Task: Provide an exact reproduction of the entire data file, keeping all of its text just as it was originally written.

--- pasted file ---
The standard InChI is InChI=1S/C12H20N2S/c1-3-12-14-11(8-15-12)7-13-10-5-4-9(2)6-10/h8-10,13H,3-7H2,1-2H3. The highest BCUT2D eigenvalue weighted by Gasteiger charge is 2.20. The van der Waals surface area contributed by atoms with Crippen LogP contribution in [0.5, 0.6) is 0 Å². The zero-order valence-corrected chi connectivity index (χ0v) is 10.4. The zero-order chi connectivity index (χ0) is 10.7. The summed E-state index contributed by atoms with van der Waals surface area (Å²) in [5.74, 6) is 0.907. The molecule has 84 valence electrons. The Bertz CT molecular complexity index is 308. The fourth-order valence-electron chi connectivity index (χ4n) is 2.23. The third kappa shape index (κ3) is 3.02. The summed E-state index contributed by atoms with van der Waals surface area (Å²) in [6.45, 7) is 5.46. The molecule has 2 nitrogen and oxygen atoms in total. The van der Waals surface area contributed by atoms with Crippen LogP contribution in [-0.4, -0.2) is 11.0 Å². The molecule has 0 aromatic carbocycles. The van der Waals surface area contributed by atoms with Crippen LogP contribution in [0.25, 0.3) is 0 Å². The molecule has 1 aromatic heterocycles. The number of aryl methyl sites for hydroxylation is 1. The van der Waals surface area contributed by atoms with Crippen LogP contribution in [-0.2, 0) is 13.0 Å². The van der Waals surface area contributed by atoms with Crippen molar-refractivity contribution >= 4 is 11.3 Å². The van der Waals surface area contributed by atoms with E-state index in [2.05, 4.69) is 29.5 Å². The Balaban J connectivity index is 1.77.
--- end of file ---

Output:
The standard InChI is InChI=1S/C12H20N2S/c1-3-12-14-11(8-15-12)7-13-10-5-4-9(2)6-10/h8-10,13H,3-7H2,1-2H3. The highest BCUT2D eigenvalue weighted by Gasteiger charge is 2.20. The van der Waals surface area contributed by atoms with Crippen LogP contribution in [0.5, 0.6) is 0 Å². The zero-order valence-corrected chi connectivity index (χ0v) is 10.4. The zero-order chi connectivity index (χ0) is 10.7. The summed E-state index contributed by atoms with van der Waals surface area (Å²) in [5.74, 6) is 0.907. The molecule has 84 valence electrons. The Bertz CT molecular complexity index is 308. The fourth-order valence-electron chi connectivity index (χ4n) is 2.23. The third kappa shape index (κ3) is 3.02. The summed E-state index contributed by atoms with van der Waals surface area (Å²) in [6.45, 7) is 5.46. The molecule has 2 nitrogen and oxygen atoms in total. The van der Waals surface area contributed by atoms with Crippen LogP contribution in [-0.4, -0.2) is 11.0 Å². The molecule has 0 aromatic carbocycles. The van der Waals surface area contributed by atoms with Crippen LogP contribution in [0.25, 0.3) is 0 Å². The molecule has 1 aromatic heterocycles. The number of aryl methyl sites for hydroxylation is 1. The van der Waals surface area contributed by atoms with Crippen LogP contribution in [-0.2, 0) is 13.0 Å². The van der Waals surface area contributed by atoms with Crippen molar-refractivity contribution >= 4 is 11.3 Å². The van der Waals surface area contributed by atoms with E-state index in [2.05, 4.69) is 29.5 Å². The Balaban J connectivity index is 1.77.